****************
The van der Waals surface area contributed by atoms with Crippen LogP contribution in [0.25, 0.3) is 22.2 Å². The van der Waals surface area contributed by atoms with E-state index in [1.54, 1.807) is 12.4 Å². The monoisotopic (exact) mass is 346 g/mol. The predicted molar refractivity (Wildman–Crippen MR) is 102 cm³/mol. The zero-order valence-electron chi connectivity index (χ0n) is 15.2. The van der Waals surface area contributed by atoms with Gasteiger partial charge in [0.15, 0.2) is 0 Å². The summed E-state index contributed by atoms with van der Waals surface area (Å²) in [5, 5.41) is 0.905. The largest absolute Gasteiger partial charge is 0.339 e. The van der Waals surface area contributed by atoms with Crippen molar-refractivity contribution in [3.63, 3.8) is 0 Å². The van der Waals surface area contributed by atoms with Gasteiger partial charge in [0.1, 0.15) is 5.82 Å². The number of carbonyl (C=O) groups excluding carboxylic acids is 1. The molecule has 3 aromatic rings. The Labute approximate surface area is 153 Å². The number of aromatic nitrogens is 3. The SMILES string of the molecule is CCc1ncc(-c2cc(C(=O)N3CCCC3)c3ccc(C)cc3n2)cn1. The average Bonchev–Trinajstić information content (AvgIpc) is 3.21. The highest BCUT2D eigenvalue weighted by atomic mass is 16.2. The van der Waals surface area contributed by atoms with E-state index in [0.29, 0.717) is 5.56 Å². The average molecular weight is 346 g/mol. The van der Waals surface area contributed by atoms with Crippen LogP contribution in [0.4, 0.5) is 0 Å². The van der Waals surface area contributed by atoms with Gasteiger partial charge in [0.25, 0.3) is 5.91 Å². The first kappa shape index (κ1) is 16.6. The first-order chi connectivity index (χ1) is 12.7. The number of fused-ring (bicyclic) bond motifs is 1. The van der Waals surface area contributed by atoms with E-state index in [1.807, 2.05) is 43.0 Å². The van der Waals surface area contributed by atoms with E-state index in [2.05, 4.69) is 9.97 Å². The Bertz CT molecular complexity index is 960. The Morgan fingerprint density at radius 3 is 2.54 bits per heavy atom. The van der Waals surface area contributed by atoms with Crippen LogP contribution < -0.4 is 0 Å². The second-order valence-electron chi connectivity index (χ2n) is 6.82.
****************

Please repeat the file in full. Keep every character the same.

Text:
The van der Waals surface area contributed by atoms with Crippen LogP contribution in [0.25, 0.3) is 22.2 Å². The van der Waals surface area contributed by atoms with E-state index in [1.54, 1.807) is 12.4 Å². The monoisotopic (exact) mass is 346 g/mol. The predicted molar refractivity (Wildman–Crippen MR) is 102 cm³/mol. The zero-order valence-electron chi connectivity index (χ0n) is 15.2. The van der Waals surface area contributed by atoms with Gasteiger partial charge in [0.15, 0.2) is 0 Å². The summed E-state index contributed by atoms with van der Waals surface area (Å²) in [5, 5.41) is 0.905. The largest absolute Gasteiger partial charge is 0.339 e. The van der Waals surface area contributed by atoms with Crippen molar-refractivity contribution in [3.63, 3.8) is 0 Å². The van der Waals surface area contributed by atoms with Gasteiger partial charge in [0.1, 0.15) is 5.82 Å². The number of carbonyl (C=O) groups excluding carboxylic acids is 1. The molecule has 3 aromatic rings. The Labute approximate surface area is 153 Å². The number of aromatic nitrogens is 3. The SMILES string of the molecule is CCc1ncc(-c2cc(C(=O)N3CCCC3)c3ccc(C)cc3n2)cn1. The average Bonchev–Trinajstić information content (AvgIpc) is 3.21. The highest BCUT2D eigenvalue weighted by atomic mass is 16.2. The van der Waals surface area contributed by atoms with E-state index in [0.29, 0.717) is 5.56 Å². The average molecular weight is 346 g/mol. The van der Waals surface area contributed by atoms with Crippen LogP contribution in [0.4, 0.5) is 0 Å². The van der Waals surface area contributed by atoms with Gasteiger partial charge in [0.25, 0.3) is 5.91 Å². The first kappa shape index (κ1) is 16.6. The first-order chi connectivity index (χ1) is 12.7. The number of fused-ring (bicyclic) bond motifs is 1. The van der Waals surface area contributed by atoms with E-state index in [1.807, 2.05) is 43.0 Å². The van der Waals surface area contributed by atoms with E-state index in [2.05, 4.69) is 9.97 Å². The Bertz CT molecular complexity index is 960. The Morgan fingerprint density at radius 3 is 2.54 bits per heavy atom. The van der Waals surface area contributed by atoms with Crippen LogP contribution < -0.4 is 0 Å². The second-order valence-electron chi connectivity index (χ2n) is 6.82.